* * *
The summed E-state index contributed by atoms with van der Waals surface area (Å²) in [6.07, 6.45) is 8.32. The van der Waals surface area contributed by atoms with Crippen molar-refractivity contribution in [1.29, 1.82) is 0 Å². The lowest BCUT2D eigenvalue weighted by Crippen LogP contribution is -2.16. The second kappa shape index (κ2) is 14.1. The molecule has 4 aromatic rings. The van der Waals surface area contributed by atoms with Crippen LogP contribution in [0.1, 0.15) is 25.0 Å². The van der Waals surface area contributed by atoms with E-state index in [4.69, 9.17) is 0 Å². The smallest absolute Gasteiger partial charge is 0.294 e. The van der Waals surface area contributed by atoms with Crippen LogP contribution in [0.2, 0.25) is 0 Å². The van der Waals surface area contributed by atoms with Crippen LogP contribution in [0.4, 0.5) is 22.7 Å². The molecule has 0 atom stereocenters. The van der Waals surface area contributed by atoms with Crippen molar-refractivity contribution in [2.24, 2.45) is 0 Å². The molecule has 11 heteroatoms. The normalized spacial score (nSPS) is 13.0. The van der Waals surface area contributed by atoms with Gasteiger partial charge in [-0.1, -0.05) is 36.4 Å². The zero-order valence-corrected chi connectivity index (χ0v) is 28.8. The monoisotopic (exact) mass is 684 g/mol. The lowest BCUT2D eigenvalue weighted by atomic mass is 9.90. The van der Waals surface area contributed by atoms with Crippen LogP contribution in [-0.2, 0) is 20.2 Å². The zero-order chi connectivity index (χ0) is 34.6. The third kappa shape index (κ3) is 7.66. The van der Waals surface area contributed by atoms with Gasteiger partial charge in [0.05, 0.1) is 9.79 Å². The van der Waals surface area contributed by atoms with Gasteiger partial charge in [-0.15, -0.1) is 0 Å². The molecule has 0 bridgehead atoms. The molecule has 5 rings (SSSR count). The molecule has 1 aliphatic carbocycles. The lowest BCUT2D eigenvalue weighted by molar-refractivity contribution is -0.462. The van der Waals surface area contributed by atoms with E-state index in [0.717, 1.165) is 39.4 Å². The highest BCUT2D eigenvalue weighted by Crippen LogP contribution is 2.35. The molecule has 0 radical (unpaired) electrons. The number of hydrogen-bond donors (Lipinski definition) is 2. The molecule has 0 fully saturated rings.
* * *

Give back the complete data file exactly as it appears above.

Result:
The summed E-state index contributed by atoms with van der Waals surface area (Å²) in [6.07, 6.45) is 8.32. The van der Waals surface area contributed by atoms with Crippen molar-refractivity contribution in [1.29, 1.82) is 0 Å². The lowest BCUT2D eigenvalue weighted by Crippen LogP contribution is -2.16. The second kappa shape index (κ2) is 14.1. The molecule has 4 aromatic rings. The van der Waals surface area contributed by atoms with Crippen LogP contribution in [0.1, 0.15) is 25.0 Å². The van der Waals surface area contributed by atoms with E-state index in [4.69, 9.17) is 0 Å². The smallest absolute Gasteiger partial charge is 0.294 e. The van der Waals surface area contributed by atoms with Crippen LogP contribution in [0.2, 0.25) is 0 Å². The van der Waals surface area contributed by atoms with Crippen LogP contribution in [0.4, 0.5) is 22.7 Å². The molecule has 0 atom stereocenters. The van der Waals surface area contributed by atoms with Crippen molar-refractivity contribution in [2.24, 2.45) is 0 Å². The molecule has 11 heteroatoms. The normalized spacial score (nSPS) is 13.0. The van der Waals surface area contributed by atoms with Gasteiger partial charge in [-0.1, -0.05) is 36.4 Å². The zero-order valence-corrected chi connectivity index (χ0v) is 28.8. The monoisotopic (exact) mass is 684 g/mol. The lowest BCUT2D eigenvalue weighted by atomic mass is 9.90. The van der Waals surface area contributed by atoms with Crippen LogP contribution in [-0.2, 0) is 20.2 Å². The zero-order chi connectivity index (χ0) is 34.6. The third kappa shape index (κ3) is 7.66. The van der Waals surface area contributed by atoms with Gasteiger partial charge in [0.05, 0.1) is 9.79 Å². The van der Waals surface area contributed by atoms with Gasteiger partial charge in [-0.15, -0.1) is 0 Å². The molecule has 0 bridgehead atoms. The molecule has 5 rings (SSSR count). The molecule has 1 aliphatic carbocycles. The lowest BCUT2D eigenvalue weighted by molar-refractivity contribution is -0.462. The van der Waals surface area contributed by atoms with E-state index in [0.717, 1.165) is 39.4 Å². The highest BCUT2D eigenvalue weighted by Crippen LogP contribution is 2.35. The molecule has 0 radical (unpaired) electrons. The number of hydrogen-bond donors (Lipinski definition) is 2. The molecule has 0 fully saturated rings.